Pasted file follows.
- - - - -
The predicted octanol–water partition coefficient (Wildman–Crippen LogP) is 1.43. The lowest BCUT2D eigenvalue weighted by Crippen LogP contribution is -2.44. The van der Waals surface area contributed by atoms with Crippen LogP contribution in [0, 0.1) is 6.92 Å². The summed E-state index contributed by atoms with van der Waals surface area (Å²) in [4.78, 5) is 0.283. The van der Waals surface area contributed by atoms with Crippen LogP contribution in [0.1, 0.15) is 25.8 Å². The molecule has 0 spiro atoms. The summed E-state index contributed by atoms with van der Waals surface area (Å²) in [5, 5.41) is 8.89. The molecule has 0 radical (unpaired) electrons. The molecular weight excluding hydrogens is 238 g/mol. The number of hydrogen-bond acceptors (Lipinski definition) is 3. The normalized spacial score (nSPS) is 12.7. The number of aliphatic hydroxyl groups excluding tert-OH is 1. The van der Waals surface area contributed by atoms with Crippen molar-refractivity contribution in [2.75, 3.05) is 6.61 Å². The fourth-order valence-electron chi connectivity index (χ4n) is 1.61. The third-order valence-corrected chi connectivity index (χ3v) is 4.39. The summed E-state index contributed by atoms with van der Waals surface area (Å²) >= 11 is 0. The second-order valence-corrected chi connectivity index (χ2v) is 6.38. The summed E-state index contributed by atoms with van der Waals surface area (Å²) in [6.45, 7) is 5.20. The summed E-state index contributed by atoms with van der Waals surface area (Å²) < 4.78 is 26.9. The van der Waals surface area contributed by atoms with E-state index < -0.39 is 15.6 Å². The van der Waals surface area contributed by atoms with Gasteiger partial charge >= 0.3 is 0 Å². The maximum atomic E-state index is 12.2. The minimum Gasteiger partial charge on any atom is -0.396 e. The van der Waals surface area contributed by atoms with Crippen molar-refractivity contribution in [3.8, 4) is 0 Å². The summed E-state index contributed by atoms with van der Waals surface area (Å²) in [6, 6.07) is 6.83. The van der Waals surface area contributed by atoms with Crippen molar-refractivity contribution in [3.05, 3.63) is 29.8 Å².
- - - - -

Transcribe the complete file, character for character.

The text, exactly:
The predicted octanol–water partition coefficient (Wildman–Crippen LogP) is 1.43. The lowest BCUT2D eigenvalue weighted by Crippen LogP contribution is -2.44. The van der Waals surface area contributed by atoms with Crippen LogP contribution in [0, 0.1) is 6.92 Å². The summed E-state index contributed by atoms with van der Waals surface area (Å²) in [4.78, 5) is 0.283. The van der Waals surface area contributed by atoms with Crippen LogP contribution in [0.1, 0.15) is 25.8 Å². The molecule has 0 spiro atoms. The summed E-state index contributed by atoms with van der Waals surface area (Å²) in [5, 5.41) is 8.89. The molecule has 0 radical (unpaired) electrons. The molecular weight excluding hydrogens is 238 g/mol. The number of hydrogen-bond acceptors (Lipinski definition) is 3. The normalized spacial score (nSPS) is 12.7. The number of aliphatic hydroxyl groups excluding tert-OH is 1. The van der Waals surface area contributed by atoms with Crippen molar-refractivity contribution in [2.75, 3.05) is 6.61 Å². The fourth-order valence-electron chi connectivity index (χ4n) is 1.61. The third-order valence-corrected chi connectivity index (χ3v) is 4.39. The summed E-state index contributed by atoms with van der Waals surface area (Å²) >= 11 is 0. The second-order valence-corrected chi connectivity index (χ2v) is 6.38. The summed E-state index contributed by atoms with van der Waals surface area (Å²) in [6.45, 7) is 5.20. The summed E-state index contributed by atoms with van der Waals surface area (Å²) < 4.78 is 26.9. The van der Waals surface area contributed by atoms with E-state index < -0.39 is 15.6 Å². The van der Waals surface area contributed by atoms with Gasteiger partial charge >= 0.3 is 0 Å². The maximum atomic E-state index is 12.2. The minimum Gasteiger partial charge on any atom is -0.396 e. The van der Waals surface area contributed by atoms with Crippen molar-refractivity contribution in [3.8, 4) is 0 Å². The summed E-state index contributed by atoms with van der Waals surface area (Å²) in [6, 6.07) is 6.83. The van der Waals surface area contributed by atoms with Crippen molar-refractivity contribution in [3.05, 3.63) is 29.8 Å².